Powerful snow storm closes schools, cancels flights across Atlantic Canada
Monday, December 16, 2013, 10:00 AM -
After bringing the first significant widespread snowfall to much of Ontario, a powerful winter storm continued to track into Atlantic Canada this weekend.
The low pressure system continued to intensify as it tracked into the region early Sunday, prompting winter storm and snowfall warnings across the Atlantic provinces.
"This system brought heavy snow, strong winds and poor visibilities," said Environment Canada.
Between 15-40 cm of snow fell across the Maritimes resulting in numerous flight cancellations and power outages.
Ferry crossings between Nova Scotia, PEI and New Brunswick were also cancelled, but VIA Rail says its trains are on schedule Monday morning, despite the storm.
In Nova Scotia, the snow changed to a messy mix of ice pellets and freezing rain Sunday afternoon making for treacherous driving.
"The Halifax Seaport Farmer’s Market was forced to shut its doors on the waterfront where ice pellets whipped around the boardwalk," said The Weather Network's Nathan Coleman who was in the thick of the storm all weekend long. "City crews worked diligently, but it was a slippery slope on Halifax streets after all the freezing rain. Better to shovel aside the slush however, then wait for it to freeze up once again."
The storm continued to track into Newfoundland on Sunday, where strong winds and blowing snow are expected to persist on Monday.
"Strong northeasterly winds across Newfoundland are combining with the freshly fallen snow to produce blowing snow and reduced visibilities across much of the island," says Environment Canada in their statement early Monday. "Blowing snow will persist into Monday northwest of the Burin and Bonavista Peninsulas as the winds shift to strong north to northwesterlies."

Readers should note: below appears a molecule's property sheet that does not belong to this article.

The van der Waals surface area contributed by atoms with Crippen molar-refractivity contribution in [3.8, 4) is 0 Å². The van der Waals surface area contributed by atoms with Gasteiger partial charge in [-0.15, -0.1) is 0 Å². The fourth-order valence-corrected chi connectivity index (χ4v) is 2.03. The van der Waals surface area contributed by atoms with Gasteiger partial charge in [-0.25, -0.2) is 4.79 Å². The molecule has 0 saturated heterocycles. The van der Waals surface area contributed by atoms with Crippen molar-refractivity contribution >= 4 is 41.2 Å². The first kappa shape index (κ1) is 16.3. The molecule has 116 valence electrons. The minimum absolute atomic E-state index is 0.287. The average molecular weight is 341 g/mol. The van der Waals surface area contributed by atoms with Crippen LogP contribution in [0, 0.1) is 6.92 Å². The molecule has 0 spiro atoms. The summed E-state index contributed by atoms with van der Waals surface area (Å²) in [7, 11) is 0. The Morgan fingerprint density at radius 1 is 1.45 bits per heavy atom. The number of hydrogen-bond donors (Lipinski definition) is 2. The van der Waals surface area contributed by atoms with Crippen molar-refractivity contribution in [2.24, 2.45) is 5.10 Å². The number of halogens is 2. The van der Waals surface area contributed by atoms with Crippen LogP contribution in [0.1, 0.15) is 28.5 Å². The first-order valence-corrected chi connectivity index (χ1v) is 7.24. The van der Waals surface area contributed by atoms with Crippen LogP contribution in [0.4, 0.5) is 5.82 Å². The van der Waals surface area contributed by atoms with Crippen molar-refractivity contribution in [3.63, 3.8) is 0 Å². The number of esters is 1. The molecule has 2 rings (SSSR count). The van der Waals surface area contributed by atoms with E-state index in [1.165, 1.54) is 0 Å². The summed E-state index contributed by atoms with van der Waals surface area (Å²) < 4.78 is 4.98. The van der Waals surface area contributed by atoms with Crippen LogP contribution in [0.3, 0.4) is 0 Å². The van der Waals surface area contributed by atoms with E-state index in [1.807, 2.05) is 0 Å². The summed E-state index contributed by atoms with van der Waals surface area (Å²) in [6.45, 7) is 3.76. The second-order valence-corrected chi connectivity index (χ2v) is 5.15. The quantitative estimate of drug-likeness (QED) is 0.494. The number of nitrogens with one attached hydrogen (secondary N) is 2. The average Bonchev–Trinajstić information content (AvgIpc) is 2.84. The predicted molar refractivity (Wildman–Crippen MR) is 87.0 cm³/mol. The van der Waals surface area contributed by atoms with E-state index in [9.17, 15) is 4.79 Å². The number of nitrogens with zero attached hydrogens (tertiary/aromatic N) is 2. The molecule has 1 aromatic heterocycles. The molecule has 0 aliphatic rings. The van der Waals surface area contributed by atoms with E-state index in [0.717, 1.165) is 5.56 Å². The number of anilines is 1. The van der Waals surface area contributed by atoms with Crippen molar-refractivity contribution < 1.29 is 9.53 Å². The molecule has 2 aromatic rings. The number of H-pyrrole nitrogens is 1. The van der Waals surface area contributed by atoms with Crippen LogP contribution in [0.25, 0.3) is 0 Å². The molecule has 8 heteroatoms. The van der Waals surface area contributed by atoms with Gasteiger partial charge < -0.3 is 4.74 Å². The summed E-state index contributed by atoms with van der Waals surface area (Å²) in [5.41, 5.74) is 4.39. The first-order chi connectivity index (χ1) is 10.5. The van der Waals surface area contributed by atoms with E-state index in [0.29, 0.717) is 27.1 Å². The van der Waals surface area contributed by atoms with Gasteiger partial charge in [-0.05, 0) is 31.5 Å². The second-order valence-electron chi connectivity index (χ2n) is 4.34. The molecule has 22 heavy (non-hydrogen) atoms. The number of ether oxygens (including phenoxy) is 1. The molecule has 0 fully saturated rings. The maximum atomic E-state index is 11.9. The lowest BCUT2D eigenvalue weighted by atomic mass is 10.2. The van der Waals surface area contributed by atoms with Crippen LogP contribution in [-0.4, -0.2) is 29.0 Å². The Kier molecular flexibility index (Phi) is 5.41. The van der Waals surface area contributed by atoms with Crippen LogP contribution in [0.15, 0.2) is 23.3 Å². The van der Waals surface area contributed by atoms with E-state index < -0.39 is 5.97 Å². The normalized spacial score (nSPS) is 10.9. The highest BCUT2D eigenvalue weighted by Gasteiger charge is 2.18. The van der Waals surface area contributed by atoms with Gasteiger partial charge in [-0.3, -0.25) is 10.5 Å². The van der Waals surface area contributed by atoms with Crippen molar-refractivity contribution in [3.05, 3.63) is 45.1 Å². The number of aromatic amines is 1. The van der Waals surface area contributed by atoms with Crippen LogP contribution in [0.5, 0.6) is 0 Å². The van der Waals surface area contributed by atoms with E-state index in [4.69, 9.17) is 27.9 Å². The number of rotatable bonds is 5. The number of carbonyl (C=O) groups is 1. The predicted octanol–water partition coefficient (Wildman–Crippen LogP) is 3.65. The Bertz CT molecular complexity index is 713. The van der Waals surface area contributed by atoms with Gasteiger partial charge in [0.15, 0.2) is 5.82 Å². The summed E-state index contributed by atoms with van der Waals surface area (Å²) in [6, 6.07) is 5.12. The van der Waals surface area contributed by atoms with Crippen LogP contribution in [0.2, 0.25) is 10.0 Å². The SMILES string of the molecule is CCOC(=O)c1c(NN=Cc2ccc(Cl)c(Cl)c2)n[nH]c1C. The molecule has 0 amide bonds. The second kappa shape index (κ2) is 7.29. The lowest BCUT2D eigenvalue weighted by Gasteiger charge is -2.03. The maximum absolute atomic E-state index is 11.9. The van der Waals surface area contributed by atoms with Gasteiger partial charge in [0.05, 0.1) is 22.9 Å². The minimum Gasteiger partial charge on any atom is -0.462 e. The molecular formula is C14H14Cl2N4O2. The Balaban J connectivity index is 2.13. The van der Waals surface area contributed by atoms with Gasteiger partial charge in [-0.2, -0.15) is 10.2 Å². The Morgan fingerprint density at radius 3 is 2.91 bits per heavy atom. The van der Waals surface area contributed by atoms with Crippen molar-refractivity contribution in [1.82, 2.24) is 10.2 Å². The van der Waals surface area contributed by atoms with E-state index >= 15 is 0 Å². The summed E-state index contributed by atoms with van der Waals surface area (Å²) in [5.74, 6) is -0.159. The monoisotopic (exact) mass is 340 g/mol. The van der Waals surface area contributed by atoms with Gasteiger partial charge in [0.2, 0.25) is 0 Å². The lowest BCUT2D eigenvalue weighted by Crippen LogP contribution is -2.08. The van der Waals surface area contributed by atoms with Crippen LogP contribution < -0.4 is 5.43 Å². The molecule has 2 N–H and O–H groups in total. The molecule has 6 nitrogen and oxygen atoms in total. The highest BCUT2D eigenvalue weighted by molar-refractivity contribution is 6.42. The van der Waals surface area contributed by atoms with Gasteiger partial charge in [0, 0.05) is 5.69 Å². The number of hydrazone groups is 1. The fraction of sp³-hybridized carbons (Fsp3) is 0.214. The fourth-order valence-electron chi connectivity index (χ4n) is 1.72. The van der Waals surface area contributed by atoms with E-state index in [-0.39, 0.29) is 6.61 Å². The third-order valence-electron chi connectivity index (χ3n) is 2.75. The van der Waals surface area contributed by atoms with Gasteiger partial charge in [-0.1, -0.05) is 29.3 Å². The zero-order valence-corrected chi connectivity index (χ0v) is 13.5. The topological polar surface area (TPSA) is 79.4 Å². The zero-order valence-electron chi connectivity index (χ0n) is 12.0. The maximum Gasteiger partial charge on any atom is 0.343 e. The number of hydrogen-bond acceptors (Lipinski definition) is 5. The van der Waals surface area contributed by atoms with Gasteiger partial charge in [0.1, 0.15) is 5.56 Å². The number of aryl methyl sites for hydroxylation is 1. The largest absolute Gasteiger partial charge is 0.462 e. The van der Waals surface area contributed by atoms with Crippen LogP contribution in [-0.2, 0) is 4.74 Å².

High seas and pounding surf conditions are also expected along the southern portions of the Avalon and Burin Peninsulas.
Up to 30 cm of snow has already fallen across parts of the island, with an additional 5-10 cm possible through Tuesday.
Several schools across the region closed their doors Monday morning, while travelers in St. John's were grounded due to cancelled flights.
NEXT STORM ON THE WAY:
With conditions expected to gradually improve through the day on Monday, forecasters are watching another messy winter system expected to impact Newfoundland midweek.
"A low pressure system is forecast to move off the East Coast of the United States late Tuesday and approach Newfoundland Wednesday night bringing a wintry mix of snow, rain and strong winds across the island," EC says in their special weather statement. "This system has the potential to bring significant snowfall amounts and blowing snow to Western and Northern Newfoundland on Wednesday and Wednesday night. For Eastern Newfoundland, the snow is expected to change over to rain and there is the potential for significant rainfall amounts by Thursday morning."